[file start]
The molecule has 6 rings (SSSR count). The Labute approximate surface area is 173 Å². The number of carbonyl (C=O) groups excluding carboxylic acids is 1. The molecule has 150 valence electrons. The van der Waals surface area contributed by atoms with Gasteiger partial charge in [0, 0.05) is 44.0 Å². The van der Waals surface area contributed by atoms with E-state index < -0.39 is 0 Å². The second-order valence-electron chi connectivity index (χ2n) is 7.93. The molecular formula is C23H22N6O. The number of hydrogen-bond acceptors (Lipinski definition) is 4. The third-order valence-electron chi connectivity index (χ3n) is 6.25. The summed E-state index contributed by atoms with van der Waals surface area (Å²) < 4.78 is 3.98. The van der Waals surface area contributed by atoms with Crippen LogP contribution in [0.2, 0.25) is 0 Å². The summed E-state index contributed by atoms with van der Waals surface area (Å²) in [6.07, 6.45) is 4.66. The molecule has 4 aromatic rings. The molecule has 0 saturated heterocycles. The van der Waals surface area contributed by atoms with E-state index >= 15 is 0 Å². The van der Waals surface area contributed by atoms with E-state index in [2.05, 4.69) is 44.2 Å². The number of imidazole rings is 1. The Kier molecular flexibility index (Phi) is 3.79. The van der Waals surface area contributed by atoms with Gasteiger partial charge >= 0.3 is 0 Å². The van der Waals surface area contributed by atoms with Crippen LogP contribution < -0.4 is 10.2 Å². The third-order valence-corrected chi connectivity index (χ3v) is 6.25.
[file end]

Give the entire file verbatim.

The molecule has 6 rings (SSSR count). The Labute approximate surface area is 173 Å². The number of carbonyl (C=O) groups excluding carboxylic acids is 1. The molecule has 150 valence electrons. The van der Waals surface area contributed by atoms with Gasteiger partial charge in [0, 0.05) is 44.0 Å². The van der Waals surface area contributed by atoms with E-state index < -0.39 is 0 Å². The second-order valence-electron chi connectivity index (χ2n) is 7.93. The molecular formula is C23H22N6O. The number of hydrogen-bond acceptors (Lipinski definition) is 4. The third-order valence-electron chi connectivity index (χ3n) is 6.25. The summed E-state index contributed by atoms with van der Waals surface area (Å²) < 4.78 is 3.98. The van der Waals surface area contributed by atoms with Crippen LogP contribution in [0.2, 0.25) is 0 Å². The summed E-state index contributed by atoms with van der Waals surface area (Å²) in [6.07, 6.45) is 4.66. The molecule has 4 aromatic rings. The molecule has 0 saturated heterocycles. The van der Waals surface area contributed by atoms with E-state index >= 15 is 0 Å². The van der Waals surface area contributed by atoms with E-state index in [2.05, 4.69) is 44.2 Å². The number of imidazole rings is 1. The Kier molecular flexibility index (Phi) is 3.79. The van der Waals surface area contributed by atoms with Gasteiger partial charge >= 0.3 is 0 Å². The van der Waals surface area contributed by atoms with Crippen LogP contribution < -0.4 is 10.2 Å². The third-order valence-corrected chi connectivity index (χ3v) is 6.25.